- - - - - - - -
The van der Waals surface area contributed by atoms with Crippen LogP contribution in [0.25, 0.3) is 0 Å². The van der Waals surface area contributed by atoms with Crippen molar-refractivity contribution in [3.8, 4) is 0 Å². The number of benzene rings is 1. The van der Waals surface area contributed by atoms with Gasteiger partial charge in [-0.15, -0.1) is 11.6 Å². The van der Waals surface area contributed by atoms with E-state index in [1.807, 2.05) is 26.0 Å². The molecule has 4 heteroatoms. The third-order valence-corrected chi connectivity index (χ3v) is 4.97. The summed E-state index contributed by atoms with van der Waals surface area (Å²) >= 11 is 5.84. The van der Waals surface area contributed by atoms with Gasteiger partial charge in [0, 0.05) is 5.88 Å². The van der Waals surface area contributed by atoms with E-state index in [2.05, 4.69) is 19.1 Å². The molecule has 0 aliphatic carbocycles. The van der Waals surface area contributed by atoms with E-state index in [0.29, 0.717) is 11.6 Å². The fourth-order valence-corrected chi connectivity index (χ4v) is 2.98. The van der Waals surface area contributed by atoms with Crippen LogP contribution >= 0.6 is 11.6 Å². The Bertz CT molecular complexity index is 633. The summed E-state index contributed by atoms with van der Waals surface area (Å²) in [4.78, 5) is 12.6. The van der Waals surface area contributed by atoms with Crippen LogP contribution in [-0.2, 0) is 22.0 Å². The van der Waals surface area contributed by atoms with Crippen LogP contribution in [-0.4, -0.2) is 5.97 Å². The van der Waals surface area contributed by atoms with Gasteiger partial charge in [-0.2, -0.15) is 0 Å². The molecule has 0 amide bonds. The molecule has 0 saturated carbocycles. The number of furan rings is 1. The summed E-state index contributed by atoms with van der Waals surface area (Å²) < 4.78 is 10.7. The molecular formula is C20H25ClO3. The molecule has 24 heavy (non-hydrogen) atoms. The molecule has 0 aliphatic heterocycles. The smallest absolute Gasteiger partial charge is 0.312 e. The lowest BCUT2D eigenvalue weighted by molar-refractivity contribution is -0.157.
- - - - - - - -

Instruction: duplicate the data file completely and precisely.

The van der Waals surface area contributed by atoms with Crippen LogP contribution in [0.25, 0.3) is 0 Å². The van der Waals surface area contributed by atoms with Crippen molar-refractivity contribution in [3.8, 4) is 0 Å². The number of benzene rings is 1. The van der Waals surface area contributed by atoms with Gasteiger partial charge in [-0.15, -0.1) is 11.6 Å². The van der Waals surface area contributed by atoms with E-state index in [1.807, 2.05) is 26.0 Å². The molecule has 4 heteroatoms. The third-order valence-corrected chi connectivity index (χ3v) is 4.97. The summed E-state index contributed by atoms with van der Waals surface area (Å²) >= 11 is 5.84. The van der Waals surface area contributed by atoms with Gasteiger partial charge in [0, 0.05) is 5.88 Å². The van der Waals surface area contributed by atoms with E-state index in [2.05, 4.69) is 19.1 Å². The molecule has 0 aliphatic carbocycles. The van der Waals surface area contributed by atoms with E-state index in [0.29, 0.717) is 11.6 Å². The fourth-order valence-corrected chi connectivity index (χ4v) is 2.98. The van der Waals surface area contributed by atoms with Crippen LogP contribution >= 0.6 is 11.6 Å². The Bertz CT molecular complexity index is 633. The summed E-state index contributed by atoms with van der Waals surface area (Å²) in [4.78, 5) is 12.6. The van der Waals surface area contributed by atoms with Crippen LogP contribution in [-0.2, 0) is 22.0 Å². The van der Waals surface area contributed by atoms with Crippen LogP contribution in [-0.4, -0.2) is 5.97 Å². The van der Waals surface area contributed by atoms with Gasteiger partial charge in [-0.2, -0.15) is 0 Å². The molecule has 0 amide bonds. The molecule has 0 saturated carbocycles. The number of furan rings is 1. The summed E-state index contributed by atoms with van der Waals surface area (Å²) < 4.78 is 10.7. The molecular formula is C20H25ClO3. The molecule has 24 heavy (non-hydrogen) atoms. The molecule has 0 aliphatic heterocycles. The smallest absolute Gasteiger partial charge is 0.312 e. The lowest BCUT2D eigenvalue weighted by molar-refractivity contribution is -0.157.